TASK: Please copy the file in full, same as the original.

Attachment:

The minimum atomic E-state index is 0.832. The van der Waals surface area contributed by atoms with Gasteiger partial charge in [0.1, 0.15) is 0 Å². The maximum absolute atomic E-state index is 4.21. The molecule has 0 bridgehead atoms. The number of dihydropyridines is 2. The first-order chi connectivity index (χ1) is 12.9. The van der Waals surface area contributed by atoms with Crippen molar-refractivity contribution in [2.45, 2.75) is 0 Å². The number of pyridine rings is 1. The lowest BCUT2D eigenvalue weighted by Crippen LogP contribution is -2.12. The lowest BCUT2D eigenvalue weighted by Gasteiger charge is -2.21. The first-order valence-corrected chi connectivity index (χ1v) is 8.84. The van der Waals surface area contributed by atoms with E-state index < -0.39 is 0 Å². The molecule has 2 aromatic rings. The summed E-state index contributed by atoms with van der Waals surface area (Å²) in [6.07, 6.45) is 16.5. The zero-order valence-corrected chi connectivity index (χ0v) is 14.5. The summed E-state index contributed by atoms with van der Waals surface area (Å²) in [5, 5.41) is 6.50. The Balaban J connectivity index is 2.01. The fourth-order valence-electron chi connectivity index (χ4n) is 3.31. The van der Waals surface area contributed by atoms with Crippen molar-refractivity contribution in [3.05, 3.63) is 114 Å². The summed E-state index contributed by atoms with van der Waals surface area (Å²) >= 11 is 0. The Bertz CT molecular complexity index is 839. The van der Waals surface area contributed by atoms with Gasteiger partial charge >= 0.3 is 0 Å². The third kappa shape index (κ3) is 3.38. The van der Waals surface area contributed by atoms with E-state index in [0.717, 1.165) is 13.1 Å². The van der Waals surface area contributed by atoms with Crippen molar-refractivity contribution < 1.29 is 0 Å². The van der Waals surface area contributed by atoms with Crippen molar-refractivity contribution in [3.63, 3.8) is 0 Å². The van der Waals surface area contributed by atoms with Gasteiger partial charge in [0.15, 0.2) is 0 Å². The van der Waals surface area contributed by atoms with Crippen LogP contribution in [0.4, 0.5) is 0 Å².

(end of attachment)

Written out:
The minimum atomic E-state index is 0.832. The van der Waals surface area contributed by atoms with Gasteiger partial charge in [0.1, 0.15) is 0 Å². The maximum absolute atomic E-state index is 4.21. The molecule has 0 bridgehead atoms. The number of dihydropyridines is 2. The first-order chi connectivity index (χ1) is 12.9. The van der Waals surface area contributed by atoms with Crippen molar-refractivity contribution in [2.45, 2.75) is 0 Å². The number of pyridine rings is 1. The lowest BCUT2D eigenvalue weighted by Crippen LogP contribution is -2.12. The lowest BCUT2D eigenvalue weighted by Gasteiger charge is -2.21. The first-order valence-corrected chi connectivity index (χ1v) is 8.84. The van der Waals surface area contributed by atoms with E-state index < -0.39 is 0 Å². The molecule has 2 aromatic rings. The summed E-state index contributed by atoms with van der Waals surface area (Å²) in [6.07, 6.45) is 16.5. The zero-order valence-corrected chi connectivity index (χ0v) is 14.5. The summed E-state index contributed by atoms with van der Waals surface area (Å²) in [5, 5.41) is 6.50. The Balaban J connectivity index is 2.01. The fourth-order valence-electron chi connectivity index (χ4n) is 3.31. The van der Waals surface area contributed by atoms with Crippen molar-refractivity contribution in [3.05, 3.63) is 114 Å². The summed E-state index contributed by atoms with van der Waals surface area (Å²) >= 11 is 0. The Bertz CT molecular complexity index is 839. The van der Waals surface area contributed by atoms with Gasteiger partial charge >= 0.3 is 0 Å². The third kappa shape index (κ3) is 3.38. The van der Waals surface area contributed by atoms with E-state index in [0.717, 1.165) is 13.1 Å². The van der Waals surface area contributed by atoms with Crippen molar-refractivity contribution < 1.29 is 0 Å². The van der Waals surface area contributed by atoms with Crippen molar-refractivity contribution in [3.63, 3.8) is 0 Å². The van der Waals surface area contributed by atoms with Gasteiger partial charge in [0.15, 0.2) is 0 Å². The van der Waals surface area contributed by atoms with Crippen LogP contribution in [0.4, 0.5) is 0 Å².